Rise News

Rise's Statement on Bail Reform - (1/28/2020)

Criminal justice reform was sorely needed in New York State and bail reform was an attempt to address an unjust system that disadvantaged people who are low income and of color.  However, we believe that this new bail reform law goes too far to the extreme and we have serious concerns for the safety of domestic violence victims.  Bail reform eliminates monetary bail and pretrial detention for nearly all misdemeanor and nonviolent felonies.  This eliminates the “cooling off” period for perpetrators, shortening the critical time that our advocates have to safety plan with victims.  Our other concern is with the new discovery law, which requires all evidence to be turned over to the defense within 15 days of arraignment.  We believe that this release of testimony will scare witnesses and victims and jeopardize their safety. 

We have heard from the Broome County District Attorney’s Office and local law enforcement that these new laws have forced them to add personnel and drastically increased their workload.  We collaborate heavily with these offices and will continue to help ease their burden by finding resources to keep victims safe.  We also feel that this new law will tax our staff, who are already struggling as we try to meet greater demand for domestic violence services with stagnant funding. 

We fear that bail reform will further silence domestic violence victims out of fear.  That is unacceptable in 2020.  We urge lawmakers to consider revisions to the law which add greater protections for victims.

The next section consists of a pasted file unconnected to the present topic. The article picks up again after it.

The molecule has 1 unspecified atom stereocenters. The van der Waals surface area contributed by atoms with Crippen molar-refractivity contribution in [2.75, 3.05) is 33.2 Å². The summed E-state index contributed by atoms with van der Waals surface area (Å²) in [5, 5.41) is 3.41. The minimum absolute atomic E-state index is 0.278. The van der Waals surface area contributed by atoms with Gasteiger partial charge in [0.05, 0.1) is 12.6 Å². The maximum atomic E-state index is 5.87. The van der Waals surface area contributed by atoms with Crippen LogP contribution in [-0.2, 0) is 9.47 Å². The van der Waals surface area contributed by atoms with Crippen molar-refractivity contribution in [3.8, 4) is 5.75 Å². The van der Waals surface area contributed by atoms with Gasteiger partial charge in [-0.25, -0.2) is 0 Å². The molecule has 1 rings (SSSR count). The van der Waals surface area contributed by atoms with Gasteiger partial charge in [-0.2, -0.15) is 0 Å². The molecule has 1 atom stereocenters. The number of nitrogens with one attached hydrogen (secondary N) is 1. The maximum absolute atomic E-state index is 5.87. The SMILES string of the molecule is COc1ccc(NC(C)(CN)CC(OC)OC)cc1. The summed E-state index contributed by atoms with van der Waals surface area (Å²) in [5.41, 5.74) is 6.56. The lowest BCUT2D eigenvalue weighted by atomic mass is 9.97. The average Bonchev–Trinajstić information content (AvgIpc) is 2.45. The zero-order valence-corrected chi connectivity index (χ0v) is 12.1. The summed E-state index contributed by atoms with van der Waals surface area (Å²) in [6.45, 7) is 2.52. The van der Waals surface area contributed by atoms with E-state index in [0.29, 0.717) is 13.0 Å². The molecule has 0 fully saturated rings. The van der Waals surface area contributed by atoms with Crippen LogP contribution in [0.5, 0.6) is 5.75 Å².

Show All News Headlines

Residential Program

Advocacy Services


What is domestic violence?

Domestic Violence is a pattern of coercive behavior. This pattern can include abuse of various sorts of one family member by another including:

Perpetrators of domestic violence have a goal to establish and maintain power and control over their partners and/or other family members.

This violence affects people in every racial, ethnic, and socioeconomic group and includes people of all ages who have lived together or who have had an intimate relationship.

Domestic violence often escalates in severity and frequency over time and can have serious health and psychological ramifications.

How can you learn more?

Representatives from Rise are available to speak to community organizations about domestic violence and our services.

For more information, call 6O7.748.7453.

For additional information: www.opdv.ny.gov/whatisdv